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Ukraine bans minority languages from public life

April 27th, 2019

A right-wing pundit fulminates against the Language Act passed by the Ukrainian Parliament which makes the use of Ukrainian, the ‘only state language’, mandatory in the public sphere.

The law is seen as being mainly directed against Ukraine’s approximate 10 million ethnic Russians, but it obviously harms the 100 thousand strong Hungarian community as well. Ukrainian is the predominant language in western Ukraine, while Russian is predominant in much of the east. Both languages are spoken widely in the capital Kiev, and most of the population speaks both fluently. In an earlier move, Parliament severely restricted teaching in minority languages. Since then, Hungary has been blocking rapprochement between Ukraine and NATO – to the annoyance of the United States.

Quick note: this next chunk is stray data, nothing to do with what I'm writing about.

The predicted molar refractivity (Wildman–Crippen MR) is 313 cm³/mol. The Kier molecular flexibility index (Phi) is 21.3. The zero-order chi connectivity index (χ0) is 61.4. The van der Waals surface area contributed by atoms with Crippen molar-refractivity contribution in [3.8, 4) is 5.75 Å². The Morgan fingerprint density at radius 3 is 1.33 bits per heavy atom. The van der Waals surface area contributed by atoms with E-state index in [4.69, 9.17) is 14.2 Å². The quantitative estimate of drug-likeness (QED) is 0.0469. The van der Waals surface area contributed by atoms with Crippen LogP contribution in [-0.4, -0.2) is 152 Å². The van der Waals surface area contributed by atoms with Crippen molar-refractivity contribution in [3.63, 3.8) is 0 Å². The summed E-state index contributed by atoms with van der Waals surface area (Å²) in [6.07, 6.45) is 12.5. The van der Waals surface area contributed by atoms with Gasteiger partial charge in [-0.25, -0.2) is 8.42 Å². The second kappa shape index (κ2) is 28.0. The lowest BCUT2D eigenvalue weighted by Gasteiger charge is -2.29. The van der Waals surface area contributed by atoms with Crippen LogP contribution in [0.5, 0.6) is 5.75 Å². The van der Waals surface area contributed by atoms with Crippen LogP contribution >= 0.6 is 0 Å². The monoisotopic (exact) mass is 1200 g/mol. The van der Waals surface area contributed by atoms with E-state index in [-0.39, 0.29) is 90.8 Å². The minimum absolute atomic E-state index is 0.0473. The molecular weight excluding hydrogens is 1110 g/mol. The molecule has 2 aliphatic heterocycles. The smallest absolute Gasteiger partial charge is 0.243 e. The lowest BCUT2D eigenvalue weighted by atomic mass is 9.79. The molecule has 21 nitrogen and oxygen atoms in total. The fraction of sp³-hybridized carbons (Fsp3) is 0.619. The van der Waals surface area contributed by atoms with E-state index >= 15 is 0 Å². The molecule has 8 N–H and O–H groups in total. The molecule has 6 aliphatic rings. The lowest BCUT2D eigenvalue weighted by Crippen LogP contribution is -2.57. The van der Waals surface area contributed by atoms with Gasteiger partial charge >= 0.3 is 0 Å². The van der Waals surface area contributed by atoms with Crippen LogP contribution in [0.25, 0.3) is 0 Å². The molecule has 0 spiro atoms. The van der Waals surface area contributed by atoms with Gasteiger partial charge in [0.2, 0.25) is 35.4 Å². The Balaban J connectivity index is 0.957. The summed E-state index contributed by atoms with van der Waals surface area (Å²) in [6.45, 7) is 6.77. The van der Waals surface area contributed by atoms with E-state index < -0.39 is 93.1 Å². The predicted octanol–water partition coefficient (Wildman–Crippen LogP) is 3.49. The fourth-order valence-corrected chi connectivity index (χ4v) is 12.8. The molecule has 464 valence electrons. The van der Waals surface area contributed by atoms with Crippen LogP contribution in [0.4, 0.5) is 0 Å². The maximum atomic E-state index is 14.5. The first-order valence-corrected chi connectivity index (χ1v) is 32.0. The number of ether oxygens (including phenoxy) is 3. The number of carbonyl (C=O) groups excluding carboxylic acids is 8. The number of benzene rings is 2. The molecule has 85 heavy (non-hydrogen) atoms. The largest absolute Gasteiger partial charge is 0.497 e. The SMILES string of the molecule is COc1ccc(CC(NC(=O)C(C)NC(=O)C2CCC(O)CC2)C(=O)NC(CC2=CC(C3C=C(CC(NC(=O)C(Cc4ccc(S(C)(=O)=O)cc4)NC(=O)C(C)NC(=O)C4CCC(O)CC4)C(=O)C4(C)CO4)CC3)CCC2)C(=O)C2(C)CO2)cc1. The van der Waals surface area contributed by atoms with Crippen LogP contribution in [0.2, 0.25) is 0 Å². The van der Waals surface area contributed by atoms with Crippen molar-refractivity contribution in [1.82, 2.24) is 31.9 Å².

In an outraged Magyar Nemzet editorial, Zsolt Bayer writes that even Romania’s erstwhile infamous dictator Nicolae Ceausescu recoiled from such oppressive legislation, basically outlawing the mother tongues of ethnic minorities except in private communication (‘How magnanimous!’ he exclaims). He accuses leading western luminaries of standing beside a regime which blatantly tramples on the basic rights of millions of its citizens.  Bayer doesn’t know what to make of Ukrainian President-elect Volodimir Zelensky’s promise to review the law once in office, and until further notice, he urges the Hungarian government to block any Ukrainian ambitions in the international field. In defending the rights of ethnic Hungarians in Ukraine, he concludes, ‘we cannot in fact count on the likes of Judith Sargentini’ (the outgoing Green MEP who authored a harshly critical report on Hungary last year).